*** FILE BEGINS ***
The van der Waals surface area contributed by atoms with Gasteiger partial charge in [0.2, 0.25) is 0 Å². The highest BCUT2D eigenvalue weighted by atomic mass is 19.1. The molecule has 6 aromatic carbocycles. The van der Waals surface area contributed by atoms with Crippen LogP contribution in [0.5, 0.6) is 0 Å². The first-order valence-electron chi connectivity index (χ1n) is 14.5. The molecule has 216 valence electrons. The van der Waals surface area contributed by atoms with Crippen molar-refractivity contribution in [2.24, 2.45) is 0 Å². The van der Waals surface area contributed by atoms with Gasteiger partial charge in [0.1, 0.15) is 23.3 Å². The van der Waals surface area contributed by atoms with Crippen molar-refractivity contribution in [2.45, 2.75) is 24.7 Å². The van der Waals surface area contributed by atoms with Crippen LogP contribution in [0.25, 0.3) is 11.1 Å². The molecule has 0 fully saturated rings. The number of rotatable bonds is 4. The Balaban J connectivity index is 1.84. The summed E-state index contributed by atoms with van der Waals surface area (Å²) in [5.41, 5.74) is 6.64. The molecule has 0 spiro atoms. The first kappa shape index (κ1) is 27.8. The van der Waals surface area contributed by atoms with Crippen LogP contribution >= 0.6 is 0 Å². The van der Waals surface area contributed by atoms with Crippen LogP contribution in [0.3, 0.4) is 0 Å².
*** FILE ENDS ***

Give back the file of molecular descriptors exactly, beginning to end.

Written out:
The van der Waals surface area contributed by atoms with Gasteiger partial charge in [0.2, 0.25) is 0 Å². The highest BCUT2D eigenvalue weighted by atomic mass is 19.1. The molecule has 6 aromatic carbocycles. The van der Waals surface area contributed by atoms with Crippen LogP contribution in [0.5, 0.6) is 0 Å². The first-order valence-electron chi connectivity index (χ1n) is 14.5. The molecule has 216 valence electrons. The van der Waals surface area contributed by atoms with Crippen molar-refractivity contribution in [2.24, 2.45) is 0 Å². The van der Waals surface area contributed by atoms with Gasteiger partial charge in [0.1, 0.15) is 23.3 Å². The van der Waals surface area contributed by atoms with Crippen molar-refractivity contribution in [2.45, 2.75) is 24.7 Å². The van der Waals surface area contributed by atoms with Crippen LogP contribution in [0.25, 0.3) is 11.1 Å². The molecule has 0 fully saturated rings. The number of rotatable bonds is 4. The Balaban J connectivity index is 1.84. The summed E-state index contributed by atoms with van der Waals surface area (Å²) in [5.41, 5.74) is 6.64. The molecule has 0 spiro atoms. The first kappa shape index (κ1) is 27.8. The van der Waals surface area contributed by atoms with Crippen LogP contribution >= 0.6 is 0 Å². The van der Waals surface area contributed by atoms with Crippen LogP contribution in [0.3, 0.4) is 0 Å².